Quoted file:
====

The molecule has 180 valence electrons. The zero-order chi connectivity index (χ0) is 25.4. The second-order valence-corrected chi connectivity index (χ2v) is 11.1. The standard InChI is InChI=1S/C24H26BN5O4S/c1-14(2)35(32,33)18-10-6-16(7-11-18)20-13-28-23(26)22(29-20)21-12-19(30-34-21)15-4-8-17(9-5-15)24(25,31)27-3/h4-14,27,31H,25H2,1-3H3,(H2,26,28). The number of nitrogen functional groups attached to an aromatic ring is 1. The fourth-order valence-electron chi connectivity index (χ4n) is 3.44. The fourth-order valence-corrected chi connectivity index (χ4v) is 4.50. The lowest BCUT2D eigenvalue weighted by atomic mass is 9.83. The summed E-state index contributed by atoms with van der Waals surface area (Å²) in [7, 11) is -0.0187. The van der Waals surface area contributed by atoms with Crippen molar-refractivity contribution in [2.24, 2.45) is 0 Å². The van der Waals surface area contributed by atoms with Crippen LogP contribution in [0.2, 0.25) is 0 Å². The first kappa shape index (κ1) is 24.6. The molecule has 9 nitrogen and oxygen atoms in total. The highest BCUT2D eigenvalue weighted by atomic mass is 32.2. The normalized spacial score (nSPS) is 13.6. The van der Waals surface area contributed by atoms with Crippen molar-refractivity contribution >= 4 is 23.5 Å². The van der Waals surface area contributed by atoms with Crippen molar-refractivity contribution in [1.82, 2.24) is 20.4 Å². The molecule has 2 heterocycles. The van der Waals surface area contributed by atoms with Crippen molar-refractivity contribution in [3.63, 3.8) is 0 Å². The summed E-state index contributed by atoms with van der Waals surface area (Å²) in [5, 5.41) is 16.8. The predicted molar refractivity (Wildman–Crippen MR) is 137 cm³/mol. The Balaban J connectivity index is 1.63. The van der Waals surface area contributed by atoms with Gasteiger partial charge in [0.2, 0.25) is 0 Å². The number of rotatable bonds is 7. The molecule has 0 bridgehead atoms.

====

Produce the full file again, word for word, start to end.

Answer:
The molecule has 180 valence electrons. The zero-order chi connectivity index (χ0) is 25.4. The second-order valence-corrected chi connectivity index (χ2v) is 11.1. The standard InChI is InChI=1S/C24H26BN5O4S/c1-14(2)35(32,33)18-10-6-16(7-11-18)20-13-28-23(26)22(29-20)21-12-19(30-34-21)15-4-8-17(9-5-15)24(25,31)27-3/h4-14,27,31H,25H2,1-3H3,(H2,26,28). The number of nitrogen functional groups attached to an aromatic ring is 1. The fourth-order valence-electron chi connectivity index (χ4n) is 3.44. The fourth-order valence-corrected chi connectivity index (χ4v) is 4.50. The lowest BCUT2D eigenvalue weighted by atomic mass is 9.83. The summed E-state index contributed by atoms with van der Waals surface area (Å²) in [7, 11) is -0.0187. The van der Waals surface area contributed by atoms with Crippen molar-refractivity contribution in [2.24, 2.45) is 0 Å². The van der Waals surface area contributed by atoms with Crippen LogP contribution in [0.2, 0.25) is 0 Å². The first kappa shape index (κ1) is 24.6. The molecule has 9 nitrogen and oxygen atoms in total. The highest BCUT2D eigenvalue weighted by atomic mass is 32.2. The normalized spacial score (nSPS) is 13.6. The van der Waals surface area contributed by atoms with Crippen molar-refractivity contribution >= 4 is 23.5 Å². The van der Waals surface area contributed by atoms with Crippen molar-refractivity contribution in [1.82, 2.24) is 20.4 Å². The molecule has 2 heterocycles. The van der Waals surface area contributed by atoms with Crippen molar-refractivity contribution in [3.63, 3.8) is 0 Å². The summed E-state index contributed by atoms with van der Waals surface area (Å²) in [5, 5.41) is 16.8. The predicted molar refractivity (Wildman–Crippen MR) is 137 cm³/mol. The Balaban J connectivity index is 1.63. The van der Waals surface area contributed by atoms with Gasteiger partial charge in [0.2, 0.25) is 0 Å². The number of rotatable bonds is 7. The molecule has 0 bridgehead atoms.